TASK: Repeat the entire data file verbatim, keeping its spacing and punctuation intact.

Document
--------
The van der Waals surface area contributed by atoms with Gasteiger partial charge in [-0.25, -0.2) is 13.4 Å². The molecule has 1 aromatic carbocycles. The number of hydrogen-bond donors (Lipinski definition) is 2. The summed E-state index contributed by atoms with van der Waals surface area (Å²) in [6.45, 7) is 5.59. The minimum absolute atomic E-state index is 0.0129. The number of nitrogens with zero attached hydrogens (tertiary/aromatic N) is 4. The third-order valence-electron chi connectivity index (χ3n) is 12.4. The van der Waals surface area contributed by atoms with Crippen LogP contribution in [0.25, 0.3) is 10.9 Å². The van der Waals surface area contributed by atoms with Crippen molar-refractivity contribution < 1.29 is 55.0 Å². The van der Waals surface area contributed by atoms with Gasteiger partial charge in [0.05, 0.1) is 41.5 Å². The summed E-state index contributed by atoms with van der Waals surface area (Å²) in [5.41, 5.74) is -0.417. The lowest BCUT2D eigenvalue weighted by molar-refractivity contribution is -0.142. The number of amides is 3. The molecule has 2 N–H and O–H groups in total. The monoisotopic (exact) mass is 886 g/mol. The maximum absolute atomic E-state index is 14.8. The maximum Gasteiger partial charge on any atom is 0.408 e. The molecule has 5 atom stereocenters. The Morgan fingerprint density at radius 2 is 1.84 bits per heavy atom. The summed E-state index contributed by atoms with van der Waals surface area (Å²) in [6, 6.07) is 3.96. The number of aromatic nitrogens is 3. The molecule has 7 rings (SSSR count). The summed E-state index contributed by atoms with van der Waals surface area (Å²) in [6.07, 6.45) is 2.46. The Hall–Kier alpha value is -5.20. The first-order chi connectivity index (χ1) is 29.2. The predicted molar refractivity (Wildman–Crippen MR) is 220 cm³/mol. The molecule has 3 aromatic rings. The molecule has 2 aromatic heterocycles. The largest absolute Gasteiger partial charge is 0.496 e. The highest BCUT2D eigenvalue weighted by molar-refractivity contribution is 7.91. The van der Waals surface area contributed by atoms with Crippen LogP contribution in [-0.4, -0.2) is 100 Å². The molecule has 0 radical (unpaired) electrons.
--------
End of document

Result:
The van der Waals surface area contributed by atoms with Gasteiger partial charge in [-0.25, -0.2) is 13.4 Å². The molecule has 1 aromatic carbocycles. The number of hydrogen-bond donors (Lipinski definition) is 2. The summed E-state index contributed by atoms with van der Waals surface area (Å²) in [6.45, 7) is 5.59. The minimum absolute atomic E-state index is 0.0129. The number of nitrogens with zero attached hydrogens (tertiary/aromatic N) is 4. The third-order valence-electron chi connectivity index (χ3n) is 12.4. The van der Waals surface area contributed by atoms with Crippen LogP contribution in [0.25, 0.3) is 10.9 Å². The van der Waals surface area contributed by atoms with Crippen molar-refractivity contribution < 1.29 is 55.0 Å². The van der Waals surface area contributed by atoms with Gasteiger partial charge in [0.05, 0.1) is 41.5 Å². The summed E-state index contributed by atoms with van der Waals surface area (Å²) in [5.41, 5.74) is -0.417. The lowest BCUT2D eigenvalue weighted by molar-refractivity contribution is -0.142. The number of amides is 3. The molecule has 2 N–H and O–H groups in total. The monoisotopic (exact) mass is 886 g/mol. The maximum absolute atomic E-state index is 14.8. The maximum Gasteiger partial charge on any atom is 0.408 e. The molecule has 5 atom stereocenters. The Morgan fingerprint density at radius 2 is 1.84 bits per heavy atom. The summed E-state index contributed by atoms with van der Waals surface area (Å²) in [6, 6.07) is 3.96. The number of aromatic nitrogens is 3. The molecule has 7 rings (SSSR count). The summed E-state index contributed by atoms with van der Waals surface area (Å²) in [6.07, 6.45) is 2.46. The Hall–Kier alpha value is -5.20. The first-order chi connectivity index (χ1) is 29.2. The predicted molar refractivity (Wildman–Crippen MR) is 220 cm³/mol. The molecule has 3 aromatic rings. The molecule has 2 aromatic heterocycles. The largest absolute Gasteiger partial charge is 0.496 e. The highest BCUT2D eigenvalue weighted by molar-refractivity contribution is 7.91. The van der Waals surface area contributed by atoms with Crippen LogP contribution in [-0.4, -0.2) is 100 Å². The molecule has 0 radical (unpaired) electrons.